An important rule of thumb for parents is to stand firm whenever an agreement has been made. These are non-negotiable times. When parents give in, children learn that deals aren’t always kept and arguing is rewarded. In the example of the fifteen year old coming home after curfew the parent and child had a previous arrangement that missing curfew would result in not going our for two evenings. Parents need to follow through on their part of all agreements and stand firm regardless of the argument presented. When parents question the importance of a particular house rule, consider changing it at a later time, not when the agreement has been broken.

There are times, however, when it is appropriate for parents to change their minds. When no previous agreement has been made, it is important to listen to and consider children’s reasons. In the case of the two year old wanting a cookie before dinner, it might be reasonable to say “yes” on a night that dinner is an hour late. When changing one’s decision it is crucial to evaluate only the child’s first argument and then make a decision. Parents then need to communicate to the child their reason for allowing an exception to the rule. The message sent to the child is that ‘I value what you say and consider your reasons thoughtfully’. When parents continue to listen beyond the first reason, they are teaching the child that it is arguing long and hard that will change their minds.


It is helpful to recognize that arguing with parental decisions is a normal and predictable process that all children go through to test out their environment. Giving in to a child’s maneuvers, however, will only encourage future arguments. Children learn that continued debating will be rewarded. When standing firm, the goal for parents goes beyond holding children to the rules of the family. It is also to teach children that some decisions are final and that they can count on parents to keep their word. The long-term effect on children when parents stand firm is to create a predictable environment where trust is developed. Parents who withstand the emotional barrage notice children arguing less and accepting parental decisions more readily. Most importantly, persevering parents are rewarded with an improved parent/child relationship based on dependability and trust.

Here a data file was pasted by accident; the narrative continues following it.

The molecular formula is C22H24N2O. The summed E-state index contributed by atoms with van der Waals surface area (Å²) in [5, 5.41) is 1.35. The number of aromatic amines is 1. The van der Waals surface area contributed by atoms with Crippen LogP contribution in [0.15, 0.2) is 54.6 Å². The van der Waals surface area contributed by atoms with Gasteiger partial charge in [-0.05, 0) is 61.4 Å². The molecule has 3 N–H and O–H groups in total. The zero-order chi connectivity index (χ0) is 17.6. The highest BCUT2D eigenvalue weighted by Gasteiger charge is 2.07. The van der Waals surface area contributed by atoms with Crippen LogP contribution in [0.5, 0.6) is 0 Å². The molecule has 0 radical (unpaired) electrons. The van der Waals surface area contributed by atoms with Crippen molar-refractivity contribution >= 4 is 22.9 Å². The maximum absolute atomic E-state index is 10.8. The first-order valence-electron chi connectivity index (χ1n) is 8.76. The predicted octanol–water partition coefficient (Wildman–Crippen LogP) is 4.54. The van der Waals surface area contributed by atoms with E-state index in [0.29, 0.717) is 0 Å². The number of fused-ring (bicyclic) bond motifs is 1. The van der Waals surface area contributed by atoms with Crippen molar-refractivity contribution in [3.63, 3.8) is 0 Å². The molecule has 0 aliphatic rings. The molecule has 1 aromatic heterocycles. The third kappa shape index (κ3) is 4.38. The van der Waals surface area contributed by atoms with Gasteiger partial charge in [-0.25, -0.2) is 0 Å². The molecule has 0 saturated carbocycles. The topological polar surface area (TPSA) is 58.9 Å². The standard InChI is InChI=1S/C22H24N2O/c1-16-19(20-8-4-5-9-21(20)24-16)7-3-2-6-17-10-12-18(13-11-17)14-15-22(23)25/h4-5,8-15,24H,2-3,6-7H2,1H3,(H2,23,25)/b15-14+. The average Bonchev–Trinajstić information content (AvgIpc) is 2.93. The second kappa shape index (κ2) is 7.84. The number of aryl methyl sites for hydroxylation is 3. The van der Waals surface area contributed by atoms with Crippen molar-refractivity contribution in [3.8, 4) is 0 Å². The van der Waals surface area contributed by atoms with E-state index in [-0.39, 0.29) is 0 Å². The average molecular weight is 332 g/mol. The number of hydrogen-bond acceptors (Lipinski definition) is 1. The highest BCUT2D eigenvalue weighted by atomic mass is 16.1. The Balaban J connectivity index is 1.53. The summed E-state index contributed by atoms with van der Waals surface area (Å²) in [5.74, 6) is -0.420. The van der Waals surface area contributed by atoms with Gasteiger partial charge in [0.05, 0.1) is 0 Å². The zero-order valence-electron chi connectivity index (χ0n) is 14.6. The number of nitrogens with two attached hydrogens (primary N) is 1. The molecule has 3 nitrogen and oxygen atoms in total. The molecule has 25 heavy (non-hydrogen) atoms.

February 28, 2011. Uncategorized. 1 comment.

My Teaching Regret

If you have followed our blog, you have probably concluded that these guys have some pretty passionate beliefs and opinions on how children should be treated.

Your assumption would be accurate. We both strongly believe that if children are to learn how to treat others with respect then they need adults in their lives who consistently model respect even in times of conflict!

I recently retired from over thirty years of teaching to take a position in the education department at Hamline University in St. Paul, MN. If I were given the wish of going back in time and selecting any career, I would once again select education. It has been a wonderful, rewarding, and never-boring career. As I think back over my career, however, I also have some regrets. My greatest regret was that I did not always establish relationships and purposely extend good will to all of my colleagues.

At the beginning of my career, I seemed to most identify with those teachers who treated their students with the type of respect I felt they deserved. When a teacher did not treat a child respectfully, in my estimation, I would distance myself from this colleague.

Years later, I realized that this was not the response I should have chosen. By distancing myself, I didn’t give myself the opportunity to learn from them and I am certain these teachers did not want to learn from me! After all, why would teachers be open to learning anything from me when I haven’t shown any interest in them?

The wrong approach was distancing myself and acting as if I were right and they were wrong. If I could go back to the beginning of my career this is the behavior I would most want to change.

My message to teachers is get to know each other, support each other, work together, and learn from each other even when you disagree.

February 1, 2011. Uncategorized. 5 comments.